Gov. David Ige will visit Hilo today to sign a redevelopment bill intended to revitalize Banyan Drive and the Kanoelehua Industrial Area.
In an effort to incentivize improvements to leased property in the Kanoelehua Industrial Area, Senate Bill 3058 will set up a 10-year pilot program that establishes a “Hilo community economic district” around the area.
The district encompasses all state lands in the industrial area as far south as Makaala Street, Banyan Drive and the Waiakea Peninsula, Wailoa River State Recreation Area, the Bayfront ball fields and along Kalanianaole Avenue.
After the bill is signed, lessees of public lands within the economic district will be allowed to extend their leases by up to 40 years provided they make improvements to their property.
“As it is now, the options for lessees whose leases are running out are: go out of business or spend potentially millions of dollars buying new property somewhere else,” said state Rep. Chris Todd, D-Hilo.
Todd said lawmakers for years have discussed what to do with the expiring leases in the area. Many of the leases were established after the 1960 tsunami, and there was no option to renegotiate the leases after their terms expired — in many cases, 55 years, although some received 10-year extensions several years ago.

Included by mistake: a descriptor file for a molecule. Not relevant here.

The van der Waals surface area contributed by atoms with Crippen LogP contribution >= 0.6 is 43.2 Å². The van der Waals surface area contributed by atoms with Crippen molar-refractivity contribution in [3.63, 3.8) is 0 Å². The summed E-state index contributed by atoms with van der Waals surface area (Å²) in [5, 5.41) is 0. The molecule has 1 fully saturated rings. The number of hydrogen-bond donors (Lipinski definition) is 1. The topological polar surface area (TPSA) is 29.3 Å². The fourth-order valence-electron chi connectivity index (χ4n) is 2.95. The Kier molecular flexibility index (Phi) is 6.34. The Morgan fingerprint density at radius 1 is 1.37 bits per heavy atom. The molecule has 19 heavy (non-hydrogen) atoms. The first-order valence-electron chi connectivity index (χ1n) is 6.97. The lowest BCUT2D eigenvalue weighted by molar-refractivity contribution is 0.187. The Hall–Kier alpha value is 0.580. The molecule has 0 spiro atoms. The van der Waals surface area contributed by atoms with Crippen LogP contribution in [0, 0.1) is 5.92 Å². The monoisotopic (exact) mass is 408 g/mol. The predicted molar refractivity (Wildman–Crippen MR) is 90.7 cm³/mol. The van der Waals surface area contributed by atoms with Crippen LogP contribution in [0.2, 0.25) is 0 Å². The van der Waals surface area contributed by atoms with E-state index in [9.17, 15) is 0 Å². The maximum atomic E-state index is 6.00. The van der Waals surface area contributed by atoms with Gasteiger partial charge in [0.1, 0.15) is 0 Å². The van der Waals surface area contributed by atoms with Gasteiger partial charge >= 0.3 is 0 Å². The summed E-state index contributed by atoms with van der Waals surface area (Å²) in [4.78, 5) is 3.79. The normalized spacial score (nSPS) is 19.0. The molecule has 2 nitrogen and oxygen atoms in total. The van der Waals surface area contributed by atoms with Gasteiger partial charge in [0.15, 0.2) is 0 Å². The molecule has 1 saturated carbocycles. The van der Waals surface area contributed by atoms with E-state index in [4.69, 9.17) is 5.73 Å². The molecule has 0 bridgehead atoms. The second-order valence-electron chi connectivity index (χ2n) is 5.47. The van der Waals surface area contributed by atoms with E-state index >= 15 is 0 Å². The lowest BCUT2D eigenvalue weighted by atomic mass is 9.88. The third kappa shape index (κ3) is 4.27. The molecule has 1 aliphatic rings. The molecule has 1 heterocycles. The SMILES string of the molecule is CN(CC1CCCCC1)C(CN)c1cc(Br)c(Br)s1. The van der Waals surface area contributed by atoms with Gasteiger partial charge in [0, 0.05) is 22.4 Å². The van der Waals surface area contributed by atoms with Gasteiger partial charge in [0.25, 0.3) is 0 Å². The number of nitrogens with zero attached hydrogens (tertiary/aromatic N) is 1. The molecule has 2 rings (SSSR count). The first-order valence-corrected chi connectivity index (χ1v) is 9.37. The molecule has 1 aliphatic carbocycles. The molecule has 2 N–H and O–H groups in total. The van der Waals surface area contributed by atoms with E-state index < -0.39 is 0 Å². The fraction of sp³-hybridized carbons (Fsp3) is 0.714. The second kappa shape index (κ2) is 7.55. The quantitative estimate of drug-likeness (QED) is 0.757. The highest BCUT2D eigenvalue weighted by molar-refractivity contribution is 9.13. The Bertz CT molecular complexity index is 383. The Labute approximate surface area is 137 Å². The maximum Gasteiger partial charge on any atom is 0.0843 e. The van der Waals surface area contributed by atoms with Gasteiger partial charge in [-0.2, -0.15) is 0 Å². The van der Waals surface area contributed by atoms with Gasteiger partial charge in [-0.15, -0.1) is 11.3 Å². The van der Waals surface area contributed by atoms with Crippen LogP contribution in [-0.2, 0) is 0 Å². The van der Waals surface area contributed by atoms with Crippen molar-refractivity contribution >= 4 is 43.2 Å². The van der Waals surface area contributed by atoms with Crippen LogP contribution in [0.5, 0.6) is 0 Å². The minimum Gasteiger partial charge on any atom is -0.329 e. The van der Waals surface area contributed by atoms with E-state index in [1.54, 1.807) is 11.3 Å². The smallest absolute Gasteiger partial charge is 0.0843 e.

Consequently, with their futures uncertain, many lessees were reluctant to invest into their leased properties, with many properties becoming dilapidated in the area, Todd said.
With the new law, lessees who invest 30 percent or more of the property’s market value can qualify for a 40-year extension to their lease.
“This ultimately will preserve jobs and help local companies stay in business,” Todd said.
Hawaii Island Chamber of Commerce President Gordon Takaki said in a statement that the bill is “probably the biggest thing to happen to the (Kanoelehua Industrial Area Association)” since it was established in 1960.
The bill will take effect immediately upon signing. Todd said Ige will establish a task force to determine how the economic district will be administered.
While the bill successfully passed through the state Legislature in early May, other bills with similar objectives failed to pass. One bill, Senate Bill 2972, would have directed 10 percent of the state’s lease revenue on the Waiakea Peninsula toward redevelopment efforts on Banyan Drive.
While SB 3058 does include Banyan Drive within the economic district, it establishes no funding mechanisms for the area.
Todd predicted the bill will bring not only long-term benefits to Hilo, but also a short-term economic upswing.
“There’s going to be a mini-construction boom in Hilo,” Todd said. “And after all of this, with the eruption, we’re going to need all the economic development we can get.”
Email Michael Brestovansky at firstname.lastname@example.org.